Green Living

Cultivating Relationships: Friendship

January 2, 2017

If you don’t, you’ll be emotionally attached to someone that drives you crazy, betrays you, or hurts you. That doesn’t sound like fun at all. You probably wouldn’t want to yell “FRIENDSHIP!” to a person that wasn’t that nice to you. So get to know the folks that interest you and open yourselves up to those that value you and value themselves. (Sounds so cheesy, but man! It’s true.)​

Be Loyal​
I’m sure you’ve had a friendship go rotten. You’ve probably been betrayed. It hurts. It’s not the best, that’s for sure. (And, remember, “friendship” and “best” are synonymous for me.) You know that saying – “Be the change you want to see in the world”? Well, transform that idea a little bit and you can get to: “Be the friend you want to have.” (Word magic!)​

Keep In Touch
​Don’t neglect what’s important to you. If you have a great time with someone or feel like you really connect with them, invest in that relationship. That’s how strong friendships are made. Time is precious and sharing it with another person in a casual and comfortable way is an easy way to feel happy. “Hangin’ out.” When no one’s working, no one’s leaving a voicemail,  and when there’s just enough time carved out of the evening to complain about how broke we all are.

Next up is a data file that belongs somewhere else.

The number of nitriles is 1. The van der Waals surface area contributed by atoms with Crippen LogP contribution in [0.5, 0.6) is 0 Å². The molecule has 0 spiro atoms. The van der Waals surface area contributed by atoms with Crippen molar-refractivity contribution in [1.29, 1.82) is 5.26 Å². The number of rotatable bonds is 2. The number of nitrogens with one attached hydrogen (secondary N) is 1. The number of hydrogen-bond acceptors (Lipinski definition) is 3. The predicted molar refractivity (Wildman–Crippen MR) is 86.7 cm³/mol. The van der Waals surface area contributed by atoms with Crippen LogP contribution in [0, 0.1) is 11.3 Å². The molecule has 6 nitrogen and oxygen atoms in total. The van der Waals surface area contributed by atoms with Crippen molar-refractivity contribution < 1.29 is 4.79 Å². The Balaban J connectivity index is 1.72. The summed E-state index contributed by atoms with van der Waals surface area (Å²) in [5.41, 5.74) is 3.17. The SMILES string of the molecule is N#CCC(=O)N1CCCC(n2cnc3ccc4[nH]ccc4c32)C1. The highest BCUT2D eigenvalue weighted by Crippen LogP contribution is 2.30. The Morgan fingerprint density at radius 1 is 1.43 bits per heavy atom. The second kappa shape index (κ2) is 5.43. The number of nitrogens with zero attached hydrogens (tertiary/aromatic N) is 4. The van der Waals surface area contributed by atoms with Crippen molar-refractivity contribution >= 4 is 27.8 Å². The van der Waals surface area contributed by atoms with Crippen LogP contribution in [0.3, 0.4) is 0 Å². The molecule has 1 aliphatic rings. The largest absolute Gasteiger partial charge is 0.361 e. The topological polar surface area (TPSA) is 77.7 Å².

​Surprise Them​
Friendships can become stale just like any other relationship. The best way to keep that from happening is to keep it fresh. (Go figure.) Surprise them with a little gift. Send them a random note. Stop in their workplace with an iced coffee. Share with them something that excites you.​

Don’t Grow In A Monoculture​
Just like corn shouldn’t all be grown together and soy shouldn’t all be grown together, people shouldn’t all be grown together either. Diversity is an imperative in biology. Human tribes and communities are no different. ​I have local food friends, and book friends, and TV/movie friends, and yarn friends (not friends made out of yarn (I’m not crazy) but friends that also enjoy knitting and crocheting). ​Some friends are almost-everything friends. These friends and I are freakishly like-minded. They might not read Cormac McCarthy books or e.e. cummings poems, but that’s alright. I’ve got another friend for that.

​Mix it up a little bit
As complex individuals, it only makes sense that we nurture a complex range of friendships.​Now, if you’ve finished this post and Randy Newman’s song “You’ve Got A Friend In Me” hasn’t popped into your head yet, then I didn’t do it right.

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